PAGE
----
Bhatnagar, Dhruv,
Currier, Aileen,
Hernandez, Jacquelynne,
Ma, Ookie,
Kirby, Brendan
2013-09
SAND2013-7084

Protocol for Uniformly Measuring and Expressing the Performance of Energy Storage Systems

Abstract: The U.S. Department of Energy's Energy Storage Systems (ESS) Program, through the support of Pacific Northwest National Laboratory (PNNL) and Sandia National Laboratories (SNL), facilitated the development of the protocol provided in this report. The focus of the protocol is to provide a uniform way of measuring, quantifying, and reporting the performance of ESSs in various applications; something that does not exist today and, as such, is hampering the consideration and use of this technology in the market. The availability of an application-specific protocol for use in measuring and expressing performance-related metrics of ESSs will allow technology developers, power-grid operators and other end-users to evaluate the performance of energy storage technologies on a uniform and comparable basis. This will help differentiate technologies and products for specific application(s) and provide transparency in how performance is measured. It also will assist utilities and other consumers of ESSs to make more informed decisions as they consider the potential application and use of ESSs, as well as form the basis for documentation that might be required to justify utility investment in such technologies.

Ferreira, Summer R.,
Rose, David M.,
Schoenwald, David A.,
Bray, Kathy,
Conover, David,
Kintner-Meyer, Michael,
Viswanathan, Vilayanur
2013-08
SAND2013-6903

Test Report: Princeton Power Systems Prototype Energy Storage System

Abstract: The Department of Energy Office of Electricity (DOE/OE), Sandia National Laboratory (SNL) and the Base Camp Integration Lab (BCIL) partnered together to incorporate an energy storage system into a microgrid configured Forward Operating Base to reduce the fossil fuel consumption and to ultimately save lives. Energy storage vendors will be sending their systems to SNL Energy Storage Test Pad (ESTP) for functional testing and then to the BCIL for performance evaluation. The technologies that will be tested are electro-chemical energy storage systems comprised of lead acid, lithium-ion or zinc-bromide. Princeton Power Systems has developed an energy storage system that utilizes lithium ion phosphate batteries to save fuel on a military microgrid. This report contains the testing results and some limited analysis of performance of the Princeton Power Systems Prototype Energy Storage System.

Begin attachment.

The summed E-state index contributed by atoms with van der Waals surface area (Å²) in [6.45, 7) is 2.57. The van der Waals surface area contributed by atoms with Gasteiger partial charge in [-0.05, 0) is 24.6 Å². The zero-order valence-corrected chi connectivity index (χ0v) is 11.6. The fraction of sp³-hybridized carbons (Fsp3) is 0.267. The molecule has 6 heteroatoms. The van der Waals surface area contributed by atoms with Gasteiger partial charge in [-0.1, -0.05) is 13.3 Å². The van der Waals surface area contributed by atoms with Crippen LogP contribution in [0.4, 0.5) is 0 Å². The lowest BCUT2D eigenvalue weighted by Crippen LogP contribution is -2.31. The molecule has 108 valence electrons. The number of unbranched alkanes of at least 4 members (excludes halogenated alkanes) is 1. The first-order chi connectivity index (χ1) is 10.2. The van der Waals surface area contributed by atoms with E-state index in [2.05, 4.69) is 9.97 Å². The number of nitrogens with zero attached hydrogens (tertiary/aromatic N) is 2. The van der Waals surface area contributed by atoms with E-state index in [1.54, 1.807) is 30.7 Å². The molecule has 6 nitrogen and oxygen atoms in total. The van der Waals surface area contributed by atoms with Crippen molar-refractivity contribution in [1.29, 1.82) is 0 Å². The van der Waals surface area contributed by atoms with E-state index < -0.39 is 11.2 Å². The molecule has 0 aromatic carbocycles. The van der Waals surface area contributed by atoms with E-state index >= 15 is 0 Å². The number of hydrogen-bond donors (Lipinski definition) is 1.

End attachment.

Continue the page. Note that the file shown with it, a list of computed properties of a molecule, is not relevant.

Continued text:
Rose, David M.,
Schenkman, Benjamin,
Borneo, Dan
2013-08
SAND2013-6902

Test Report: Milspray Scorpion Energy Storage Device

Abstract: The Department of Energy Office of Electricity (DOE/OE), Sandia National Laboratory (SNL) and the Base Camp Integration Lab (BCIL) partnered together to incorporate an energy storage system into a microgrid configured Forward Operating Base to reduce the fossil fuel consumption and to ultimately save lives. Energy storage vendors have supplied their systems to SNL Energy Storage Test Pad (ESTP) for functional testing and a subset of these systems were selected for performance evaluation at the BCIL. The technologies tested were electro-chemical energy storage systems comprised of lead acid, lithium-ion or zinc-bromide. MILSPRAY Military Technologies has developed an energy storage system that utilizes lead acid batteries to save fuel on a military microgrid. This report contains the testing results and some limited assessment of the Milspray Scorpion Energy Storage Device.